The Botswana government’s recently announced public servants salary adjustment will do little to help the lowly paid employees.
The disposable income of the large crowd at the government enclave continue to be under pressure as barrage of cost push inflationary pressures comes their way.
The announcement by government of the 3 percent inflationary adjustment across board is largely seen as a non-event considering the price increases that have been coming thick and fast.
While inflation rate is currently at 3.2 percent, economists who spoke to Sunday Standard reveal it is only a matter of time before inflation shoots up given the increase in prices of certain goods and services.
The salary adjustment comes at a time when consumers are grappling with price hikes on several fronts. Consumers will face immense pressure from an increase in public transport fees, and other inflationary pressures coming from the VAT increase in the country’s biggest trade partner, South Africa. Furthermore, the Botswana government last week announced that electricity tariffs will go up by 10 percent. The adjustment applies to all consumer categories and is already in effect since the beginning of this month.
“The government calls it an inflationary adjustment but it does not address the inflationary expansions that we have been witnessing recently,” said Sekai Botlhale, one of the economists interviewed.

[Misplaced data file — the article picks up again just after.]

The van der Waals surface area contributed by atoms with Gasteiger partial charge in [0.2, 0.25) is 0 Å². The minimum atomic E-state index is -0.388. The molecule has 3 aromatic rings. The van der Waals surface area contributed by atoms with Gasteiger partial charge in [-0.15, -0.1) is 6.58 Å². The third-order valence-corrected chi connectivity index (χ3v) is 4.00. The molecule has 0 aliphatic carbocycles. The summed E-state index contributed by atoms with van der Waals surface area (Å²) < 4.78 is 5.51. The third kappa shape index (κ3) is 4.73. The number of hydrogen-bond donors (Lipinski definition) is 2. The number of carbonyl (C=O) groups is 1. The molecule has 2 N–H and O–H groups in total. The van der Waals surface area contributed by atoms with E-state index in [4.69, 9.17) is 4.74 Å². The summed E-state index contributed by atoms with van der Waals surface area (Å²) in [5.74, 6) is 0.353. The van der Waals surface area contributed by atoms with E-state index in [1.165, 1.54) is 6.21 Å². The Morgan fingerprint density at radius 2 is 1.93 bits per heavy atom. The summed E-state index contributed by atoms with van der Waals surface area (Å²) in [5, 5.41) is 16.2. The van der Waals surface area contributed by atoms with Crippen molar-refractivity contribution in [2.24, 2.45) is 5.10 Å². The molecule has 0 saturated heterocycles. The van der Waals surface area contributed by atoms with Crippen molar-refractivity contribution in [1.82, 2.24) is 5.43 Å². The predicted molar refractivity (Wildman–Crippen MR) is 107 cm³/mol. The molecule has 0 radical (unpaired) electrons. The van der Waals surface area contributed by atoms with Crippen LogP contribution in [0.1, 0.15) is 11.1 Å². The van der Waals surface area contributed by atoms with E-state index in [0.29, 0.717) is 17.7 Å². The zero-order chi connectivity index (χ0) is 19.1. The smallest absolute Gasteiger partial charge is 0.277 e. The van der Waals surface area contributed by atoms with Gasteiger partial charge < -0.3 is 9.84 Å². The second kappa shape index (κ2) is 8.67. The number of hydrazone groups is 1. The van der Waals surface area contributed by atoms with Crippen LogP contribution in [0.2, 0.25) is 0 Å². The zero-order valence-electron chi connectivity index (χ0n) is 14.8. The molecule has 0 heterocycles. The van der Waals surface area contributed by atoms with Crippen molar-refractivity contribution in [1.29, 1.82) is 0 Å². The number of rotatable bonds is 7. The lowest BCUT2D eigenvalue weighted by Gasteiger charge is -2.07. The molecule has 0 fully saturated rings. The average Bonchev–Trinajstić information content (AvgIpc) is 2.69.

Botlhale expects an uptick in inflation but says it will continue to be within the 3-6 percent medium term objective range as set by Bank of Botswana. However, the economist cautioned that while the inflation rate forecasts might appear as slight increase, the impact is heavily felt by low income earners and erodes their little savings.
“Prices of goods and services have been increasing, keep on increasing, and then there are utility tariffs like water and electricity, of which most people cannot escape from,” he said. “It is also unfortunate that this 3 percent adjustment will also increase some workers’ tax obligations.”
The plight of lowly skilled employees came to the spotlight two weeks back when one of the leading consumer retailer was accused of paying the basic minimum wage which barely met the workers’ cost of living. Moreover, the World Bank says Botswana has the third highest inequality rate in the world.
With the electricity tariffs increased, it is expected that business costs will go up; forcing the businesses to increase the prices they charge customers to offset the costs.
“We will have no choice but to increase prices for our products because we are operating in a challenging environment right now. It is really tough in the fast moving consumer goods (FMCG) sector because our margins are already thin,” a person with knowledge of the matter said.
The local FMCG industry has been facing sustained attacks ranging from intense competition, decreasing spending power due to stagnant wages, and increasing unemployment. This has forced many retailers to compete for customers by keeping their prices as low as possible.
“With the power tariffs going up, i just don’t see how we can avoid the impending costs. It is just unfortunate that some of these costs are going to be passed to consumers, and it will be a double whammy for them,” the person said.